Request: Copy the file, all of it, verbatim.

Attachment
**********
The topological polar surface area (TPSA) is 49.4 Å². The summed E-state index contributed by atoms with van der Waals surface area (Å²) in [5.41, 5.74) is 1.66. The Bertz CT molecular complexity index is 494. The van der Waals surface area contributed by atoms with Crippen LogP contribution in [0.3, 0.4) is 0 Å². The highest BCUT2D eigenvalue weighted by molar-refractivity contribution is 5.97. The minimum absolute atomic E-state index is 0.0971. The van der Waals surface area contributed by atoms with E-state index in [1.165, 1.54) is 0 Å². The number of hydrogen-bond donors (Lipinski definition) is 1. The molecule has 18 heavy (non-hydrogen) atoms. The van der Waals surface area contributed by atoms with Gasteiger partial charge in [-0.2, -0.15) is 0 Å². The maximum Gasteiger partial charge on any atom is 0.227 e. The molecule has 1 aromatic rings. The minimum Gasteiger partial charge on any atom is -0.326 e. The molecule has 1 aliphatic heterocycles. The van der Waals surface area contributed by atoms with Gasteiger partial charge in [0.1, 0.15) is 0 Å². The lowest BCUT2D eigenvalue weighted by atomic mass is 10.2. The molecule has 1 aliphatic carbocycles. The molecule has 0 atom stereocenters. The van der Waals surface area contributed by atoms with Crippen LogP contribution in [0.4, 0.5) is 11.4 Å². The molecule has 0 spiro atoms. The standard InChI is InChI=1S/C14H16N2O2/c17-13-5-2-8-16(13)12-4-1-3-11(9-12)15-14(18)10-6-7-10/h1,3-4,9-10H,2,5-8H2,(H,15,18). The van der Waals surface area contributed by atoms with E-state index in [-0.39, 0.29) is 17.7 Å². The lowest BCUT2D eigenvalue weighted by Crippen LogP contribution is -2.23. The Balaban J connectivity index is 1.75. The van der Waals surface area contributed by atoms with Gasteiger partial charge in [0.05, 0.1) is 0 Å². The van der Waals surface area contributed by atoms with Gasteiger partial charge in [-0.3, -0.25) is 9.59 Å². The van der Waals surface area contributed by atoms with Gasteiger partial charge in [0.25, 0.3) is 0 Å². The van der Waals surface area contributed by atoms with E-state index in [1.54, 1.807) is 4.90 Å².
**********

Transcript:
The topological polar surface area (TPSA) is 49.4 Å². The summed E-state index contributed by atoms with van der Waals surface area (Å²) in [5.41, 5.74) is 1.66. The Bertz CT molecular complexity index is 494. The van der Waals surface area contributed by atoms with Crippen LogP contribution in [0.3, 0.4) is 0 Å². The highest BCUT2D eigenvalue weighted by molar-refractivity contribution is 5.97. The minimum absolute atomic E-state index is 0.0971. The van der Waals surface area contributed by atoms with E-state index in [1.165, 1.54) is 0 Å². The number of hydrogen-bond donors (Lipinski definition) is 1. The molecule has 18 heavy (non-hydrogen) atoms. The van der Waals surface area contributed by atoms with Gasteiger partial charge in [-0.2, -0.15) is 0 Å². The maximum Gasteiger partial charge on any atom is 0.227 e. The molecule has 1 aromatic rings. The minimum Gasteiger partial charge on any atom is -0.326 e. The molecule has 1 aliphatic heterocycles. The van der Waals surface area contributed by atoms with Gasteiger partial charge in [0.1, 0.15) is 0 Å². The lowest BCUT2D eigenvalue weighted by atomic mass is 10.2. The molecule has 1 aliphatic carbocycles. The molecule has 0 atom stereocenters. The van der Waals surface area contributed by atoms with Crippen LogP contribution in [0.4, 0.5) is 11.4 Å². The molecule has 0 spiro atoms. The standard InChI is InChI=1S/C14H16N2O2/c17-13-5-2-8-16(13)12-4-1-3-11(9-12)15-14(18)10-6-7-10/h1,3-4,9-10H,2,5-8H2,(H,15,18). The van der Waals surface area contributed by atoms with E-state index in [-0.39, 0.29) is 17.7 Å². The lowest BCUT2D eigenvalue weighted by Crippen LogP contribution is -2.23. The Balaban J connectivity index is 1.75. The van der Waals surface area contributed by atoms with Gasteiger partial charge in [0.05, 0.1) is 0 Å². The van der Waals surface area contributed by atoms with Gasteiger partial charge in [-0.3, -0.25) is 9.59 Å². The van der Waals surface area contributed by atoms with Gasteiger partial charge in [0.25, 0.3) is 0 Å². The van der Waals surface area contributed by atoms with E-state index in [1.54, 1.807) is 4.90 Å².